Never without my smartphone
Discovering the innovative video system installed aboard the Mono60 Edmond de Rothschild for the Vendée Globe.
On shore, Sébastien Josse lives like you, with his smartphone in his pocket. The skipper of the Mono60 Edmond de Rothschild will do the same at sea, during the Vendée Globe. He won't be using it to make a call, rather to share this unique adventure. As is the case on all the latest generation boats, Gitana 16 is extremely hard to live with. As such, it was necessary to design the simplest possible device to enable the solo sailor to send images back to shore. In a bid to be as lightweight, quick and energy efficient for the skipper as possible, the boat's iPhone 7 has become the cornerstone of an innovative video system, created within Gitana Team by Yann Riou.
Sending photos and videos to the race organisation is compulsory within the rules of the Vendée Globe. As such, this parameter has been dealt with by Gitana Team like any other element, namely with the focus on performance. On-board Reporter' in two editions of the Volvo Ocean Race (crewed round the world race with stopovers) and, last winter, in the Jules Verne Trophy record attempt, Yann Riou joined the five-arrow team in the spring of 2016, with the main aim of designing the best possible on-board video solution for Sébastien Josse with a view to the Vendée Globe.
This generation of boats has reached such a high level of performance that it's becoming complicated, impossible even, to find places on deck where you can safely work and shoot, he explains. I've been lucky enough to sail on a whole host of different boats, Volvos, multihulls I've never seen anything like this. Never before have I faced such obstacles in the way I approach a shoot.
Once the observation was made, it was deemed necessary to find solutions for getting around the problem.
Aboard Edmond de Rothschild, I have a very simple system that operates with a smartphone and Wi-Fi, explains Sébastien Josse, who's very open-minded when it comes to fine tuning new ideas geared towards being competitive. I can make videos with an iPhone and all I have to do is turn on the satellite dish to send them! It couldn't be simpler to use but it was a real technical challenge to fine-tune this solution in such a short space of time.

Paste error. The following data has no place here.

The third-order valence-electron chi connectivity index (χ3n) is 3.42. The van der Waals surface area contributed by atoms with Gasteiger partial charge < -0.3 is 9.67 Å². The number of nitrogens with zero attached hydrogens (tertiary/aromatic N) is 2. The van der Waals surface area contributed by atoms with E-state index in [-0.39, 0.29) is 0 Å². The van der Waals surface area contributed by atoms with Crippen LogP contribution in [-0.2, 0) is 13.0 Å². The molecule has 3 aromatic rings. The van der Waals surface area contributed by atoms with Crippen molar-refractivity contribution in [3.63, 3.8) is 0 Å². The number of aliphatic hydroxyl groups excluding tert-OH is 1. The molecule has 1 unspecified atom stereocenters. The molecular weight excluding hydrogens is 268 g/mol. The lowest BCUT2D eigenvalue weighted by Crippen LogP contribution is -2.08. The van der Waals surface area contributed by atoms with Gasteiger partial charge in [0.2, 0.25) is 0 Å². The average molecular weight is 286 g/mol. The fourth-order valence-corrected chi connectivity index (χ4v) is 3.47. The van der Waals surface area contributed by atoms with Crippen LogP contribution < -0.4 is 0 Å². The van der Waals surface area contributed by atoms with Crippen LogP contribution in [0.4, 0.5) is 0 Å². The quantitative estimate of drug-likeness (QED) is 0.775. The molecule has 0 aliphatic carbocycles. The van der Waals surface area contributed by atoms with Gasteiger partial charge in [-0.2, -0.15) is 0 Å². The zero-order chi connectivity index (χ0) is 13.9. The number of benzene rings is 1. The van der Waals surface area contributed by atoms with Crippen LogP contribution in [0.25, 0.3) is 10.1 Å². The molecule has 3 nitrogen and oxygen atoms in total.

Live and recorded, four cameras controlled from the iPhone
Two fixed cameras have been installed aboard Edmond de Rothschild. With wide angle lenses, one looking forward and the other towards the cockpit and the wake. They can even be used in rough weather and from down below if Sébastien has to stay sheltered. The skipper can also film and film himself with the two iPhone 7 cameras; a device that is waterproof.
Beyond the simplicity of having a smartphone in the pocket of your foulies so as to film or photograph what you want, when you want, the benefit of this solution is not having to carry a media' computer on the boat. Indeed, prior to this innovation, it was necessary to have a dedicated device on which to upload images, crudely edit them and then send them back to shore. That took time of course, but it also added a fair amount of weight as the skippers preferred to have a dedicated computer aboard so as to avoid any conflicts with the navigation software.
In terms of applications, Gitana Team has sometimes opted to combine solutions that are available commercially and customised' systems developed by Ektacom. The latter company specialises in video solutions and worked in collaboration with Gitana Team in this process. They notably designed and installed the elements that manage the different cameras and above all created an application for the live' footage. When Sébastien wants to be live on television, on the web, and on the social networks, he'll use an application reminiscent of FaceTime but geared around the constraints of the satellite link.
Indeed, despite the progress of technology, an Internet connection is always low speed aboard: 256 kilobits, or less than a first generation ADSL When they're in the Deep South, far from the commercial shipping lanes, the competitors will also traverse vast deserts of satellite coverage.
A drone of course!
Finally, in light to medium weather systems, the skipper of Gitana 16 can try to take us to new heights mid-ocean by getting his drone airborne. Here too, it's a simple model, sold commercially, which has taken up position aboard the Mono60 Edmond de Rothschild. It's also an alternative to the demanding boat shots that enables the skipper to film what's happening and the environment at a given time. We film around the boat with the drone, which creates some rather nice images, Yann Riou continues. With this in mind, Sébastien has trained himself to operate the drone. However, it's not the same thing to use these machines when racing, singlehanded, as it is when you're training in crewed configuration around Lorient